straight duct (Figure 2). What happens in the straight duct
depends upon the rate of sweat production or flow:
Low sweat production (rest, cool temperature) - Cells in
the straight duct reabsorb most of the sodium and chlorine
from the fluid. This happens because there is enough time
for reabsorption. In addition, water is reabsorbed
osmotically. So not much sweat reaches the outside. Also,
the composition of this sweat is significantly different
from the primary secretion. There is not as much sodium and
chloride, and there is more potassium.
High sweat production (exercise, hot temperature) - Cells
in the straight portion do not have enough time to reabsorb
all of sodium and chloride from the primary secretion. So, a
lot of sweat makes it to the surface of the skin and the
composition is close to, but not exactly like the primary
secretion. The sodium and chloride concentrations are about
half as much, and potassium is about 20 percent higher.
Sweat is produced in apocrine sweat glands in the same way.
However, the sweat from apocrine glands also contains
proteins and fatty acids, which make it thicker and give it
a milkier or yellowish colour. This is why underarm stains
in clothing appear yellowish. Sweat itself has no odour, but
when bacteria on the skin and hair metabolize the proteins
and fatty acids, they produce an unpleasant odour. This is
why deodorants and anti-perspirants are applied to the
underarms instead of the whole body.
The maximum volume of sweat that a person who is not
adapted to a hot climate can produce is about one litre per
hour. Amazingly, if you move to a hot climate such as the
American desert southwest or the tropics, your ability to
produce sweat will increase to about two to three litres per
hour within about six weeks! This appears to be the maximum
amount that you can produce.
Cooling Down using Sweat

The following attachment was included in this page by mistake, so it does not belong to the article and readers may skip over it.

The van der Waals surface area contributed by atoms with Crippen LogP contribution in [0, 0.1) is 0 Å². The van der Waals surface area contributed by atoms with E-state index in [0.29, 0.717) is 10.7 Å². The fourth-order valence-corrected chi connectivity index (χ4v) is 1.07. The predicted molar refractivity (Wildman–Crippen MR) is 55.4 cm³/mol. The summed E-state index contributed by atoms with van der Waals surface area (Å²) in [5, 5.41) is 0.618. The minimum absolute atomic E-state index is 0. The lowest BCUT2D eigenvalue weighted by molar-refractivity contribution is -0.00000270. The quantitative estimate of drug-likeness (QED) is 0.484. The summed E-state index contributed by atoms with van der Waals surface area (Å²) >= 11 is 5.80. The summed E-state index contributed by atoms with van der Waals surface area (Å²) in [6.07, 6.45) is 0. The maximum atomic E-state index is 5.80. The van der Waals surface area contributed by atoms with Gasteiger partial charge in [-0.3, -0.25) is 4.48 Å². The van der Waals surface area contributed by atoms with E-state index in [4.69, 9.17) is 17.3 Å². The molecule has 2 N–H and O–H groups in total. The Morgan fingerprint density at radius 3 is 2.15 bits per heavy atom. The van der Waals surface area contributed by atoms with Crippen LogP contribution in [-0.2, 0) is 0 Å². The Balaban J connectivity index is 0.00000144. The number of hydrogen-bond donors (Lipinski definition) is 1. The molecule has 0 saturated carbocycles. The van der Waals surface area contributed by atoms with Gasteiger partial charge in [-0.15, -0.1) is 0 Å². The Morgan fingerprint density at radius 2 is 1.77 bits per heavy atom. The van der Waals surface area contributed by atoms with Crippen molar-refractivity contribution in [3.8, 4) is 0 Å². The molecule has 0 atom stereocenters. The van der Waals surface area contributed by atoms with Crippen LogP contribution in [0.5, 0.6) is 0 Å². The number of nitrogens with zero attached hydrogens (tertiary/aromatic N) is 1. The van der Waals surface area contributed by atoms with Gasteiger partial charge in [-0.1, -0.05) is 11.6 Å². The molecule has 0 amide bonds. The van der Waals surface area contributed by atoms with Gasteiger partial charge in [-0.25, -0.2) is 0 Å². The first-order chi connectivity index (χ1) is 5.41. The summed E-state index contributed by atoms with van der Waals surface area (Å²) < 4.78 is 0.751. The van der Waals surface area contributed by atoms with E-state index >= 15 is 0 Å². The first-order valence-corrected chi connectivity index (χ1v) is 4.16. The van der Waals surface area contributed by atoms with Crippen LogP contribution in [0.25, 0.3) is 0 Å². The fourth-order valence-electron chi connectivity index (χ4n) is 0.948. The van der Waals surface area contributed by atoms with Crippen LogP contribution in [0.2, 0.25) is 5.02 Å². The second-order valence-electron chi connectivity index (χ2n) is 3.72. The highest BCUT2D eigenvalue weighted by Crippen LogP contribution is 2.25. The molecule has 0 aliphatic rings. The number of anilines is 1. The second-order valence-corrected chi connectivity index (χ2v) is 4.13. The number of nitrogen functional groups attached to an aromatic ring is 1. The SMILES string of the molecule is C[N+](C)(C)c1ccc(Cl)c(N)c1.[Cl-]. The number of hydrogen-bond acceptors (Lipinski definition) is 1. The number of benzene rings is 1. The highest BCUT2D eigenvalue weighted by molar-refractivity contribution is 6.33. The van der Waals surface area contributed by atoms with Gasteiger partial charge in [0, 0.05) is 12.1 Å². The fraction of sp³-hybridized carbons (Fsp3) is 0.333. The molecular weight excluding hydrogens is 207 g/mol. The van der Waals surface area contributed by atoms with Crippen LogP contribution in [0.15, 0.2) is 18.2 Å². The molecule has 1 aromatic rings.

When sweat evaporates from the surface of your skin, it
removes excess heat and cools you. This is actually due to a
neat principle in physics, which goes like this. To convert
water from a liquid to a vapour, it takes a certain amount
of heat called the heat of vaporization. This heat energy
increases the speed of the water molecules so that they can
escape into the air. Typically, all of the sweat does not
evaporate, but rather runs off your skin. In addition, not
all heat energy produced by the body is lost through sweat.
Some is directly radiated from the skin to the air and some
is lost through respiratory surfaces of the lungs.
A major factor that influences the rate of evaporation is
the relative humidity of the air around you. If the air is
humid, then it already has water vapour in it, probably near
saturation, and cannot take any more. Therefore, sweat does
not evaporate and cool your body as efficiently as when the
air is dry.
Finally, when the water in the sweat evaporates, it leaves
the salts (sodium, chloride and potassium) behind on your
skin, which is why your skin tastes salty. The loss of
excessive amounts of salt and water from your body can
quickly dehydrate you, which can lead to circulatory
problems, kidney failure and heat stroke. So, it is
important to drink plenty of fluids when you exercise or are
outside in high temperatures. Sports
drinks contain some salts to replace those lost in the
Nervous or Scared?
As we mentioned, sweating responds to your emotional
state. So when you are nervous, anxious or afraid, there is
an increase in sympathetic nerve activity in your body as
well as an increase in epinephrine secretion from your
adrenal gland. These substances act on your sweat glands,
particularly those on the palms of your hand and your
armpits, to make sweat. Thus, you feel a "cold" sweat. Also,
the increased sympathetic nerve activity in the skin changes
it electrical resistance, which is the basis of the galvanic
skin response used in lie detector tests.
Source: How Stuff Works